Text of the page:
The exploitations of legal and illegal drugs remain one of the major medical problems in the world today. Cannabis remains by far the most widely used drug, monitored by amphetamine-type stimulants, opiate and cocaine users. Alcohol taking advantage and alcoholism annoys nearly 10% of the general population both in the United States (McGinnis and Foege, 1993) and in Europe (Hupkens et al., 1993).

Drug and alcohol abuse have many medical imports. Health effects may range between cardiomyopathies, immune impairment, endocrine disorders, metabolic and nutritional disorders, liver and gastrointestinal diseases, cancer disease, neuropsychiatric complications to name a few, so all kinds of surgeons could be involved in the management of these patients. Medical methods continue to develop with new findings in pharmacology, molecular genetics, and immunology.

Certainly, in the last three decades, our increased information about the molecular, biological and social aspects of addiction has enabled us to improve the management and existence of these patients. For example, the discovery of the neurobiological basis of addiction and of different neural paths involved in drug and alcohol abuse led to recognize new pharmacological approaches to treatment that can be matching with psychosocial treatments. Furthermore, there are new advances in pharmacogenetics that can bring advancing to era of personalized medicine to the addictions field. New scenes in vaccine research also promise to improve both the prevention and treatment of addictive disorders. All this scientific progress was, and shall continue to be, possible due to the rapid growth of research in the field.

Borderlines in Addictive Disorders will be at the cutting-edge of publishing papers that will shape our understanding and the treatment of addictive diseases now and in the future. The scope of the journal is very broad and ranges from the laboratory bench to society.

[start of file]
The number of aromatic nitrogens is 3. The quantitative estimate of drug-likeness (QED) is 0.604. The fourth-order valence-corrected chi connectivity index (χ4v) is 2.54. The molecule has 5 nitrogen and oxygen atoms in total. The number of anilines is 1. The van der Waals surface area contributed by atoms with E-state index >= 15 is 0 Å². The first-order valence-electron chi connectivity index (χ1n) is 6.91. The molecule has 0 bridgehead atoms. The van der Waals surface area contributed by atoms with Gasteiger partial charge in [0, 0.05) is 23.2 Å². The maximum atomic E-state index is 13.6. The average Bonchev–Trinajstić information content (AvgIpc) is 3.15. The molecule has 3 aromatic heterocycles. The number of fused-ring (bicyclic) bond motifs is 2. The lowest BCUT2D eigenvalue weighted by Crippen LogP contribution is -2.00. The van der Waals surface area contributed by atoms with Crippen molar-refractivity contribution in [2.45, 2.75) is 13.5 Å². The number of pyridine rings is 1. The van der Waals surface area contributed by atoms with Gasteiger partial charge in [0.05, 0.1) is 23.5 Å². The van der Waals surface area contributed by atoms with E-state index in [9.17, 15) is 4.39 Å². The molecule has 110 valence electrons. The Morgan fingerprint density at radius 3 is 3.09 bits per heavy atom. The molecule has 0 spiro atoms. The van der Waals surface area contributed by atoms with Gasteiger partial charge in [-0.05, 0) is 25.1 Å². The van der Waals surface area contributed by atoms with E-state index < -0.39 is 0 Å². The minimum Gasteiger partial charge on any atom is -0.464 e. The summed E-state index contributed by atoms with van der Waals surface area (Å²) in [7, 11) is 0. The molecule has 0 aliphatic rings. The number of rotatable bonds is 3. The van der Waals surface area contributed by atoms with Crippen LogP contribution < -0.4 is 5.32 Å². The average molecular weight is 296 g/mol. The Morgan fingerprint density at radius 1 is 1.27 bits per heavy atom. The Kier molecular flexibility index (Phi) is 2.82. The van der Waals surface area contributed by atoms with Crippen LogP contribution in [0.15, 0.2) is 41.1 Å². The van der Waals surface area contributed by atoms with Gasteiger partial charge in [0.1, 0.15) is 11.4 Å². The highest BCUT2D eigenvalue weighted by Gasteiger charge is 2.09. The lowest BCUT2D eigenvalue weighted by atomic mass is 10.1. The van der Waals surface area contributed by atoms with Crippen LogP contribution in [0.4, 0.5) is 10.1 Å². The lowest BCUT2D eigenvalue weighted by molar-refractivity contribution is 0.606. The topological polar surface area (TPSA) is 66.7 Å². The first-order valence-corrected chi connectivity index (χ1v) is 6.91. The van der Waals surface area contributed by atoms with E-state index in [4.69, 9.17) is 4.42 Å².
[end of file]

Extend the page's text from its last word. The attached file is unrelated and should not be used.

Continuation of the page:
List of Addiction and Substance Abuse Global Organisations

Canada

Addiction Services

Alcohol Policy Network

Canadian Addiction Rehab

Canada Drug and Alcohol Rehab Programs

Canadian Centre on Substance Use and Addiction

Centre for Addiction and Mental Health

Deal.org

Health Canada

KeepControl.ca

Kids Help Phone

National Anti-Drug Strategy

Ontario Problem Gambling Research Centre

Pot and Driving Campaign

Problem Gambling Services

Drugs & Organized Crime Awareness Service

United States

Alcoholics Anonymous

Cenikor Foundation

Greenway Recovery Centre

Hope Haven

Mothers against Drunk Driving

National Institute on Drug Abuse

SMART Recovery

RehabForTeens.co Teen Addiction Help

International

United Nations Office on Drugs and Crime

World Health Organization

Europe

European Monitoring Centre for Drugs and Drug Addiction (EMCDDA)

European Opiate Treatment Association (EUROPAD)

European Association of Libraries and Information Services on Addictions (Elisad)

Recent Addiction Research

  • Surprising Brain Change Appears to Drive Alcohol Dependence
  • Deep Brain Stimulation Blocks Heroin Relapse in Rats
  • Scientists Develop Vaccine Against Fatal Prescription Opioid Overdose
  • Researchers Illuminate Key Molecular Player in Both Morphine Addiction and Rare Disease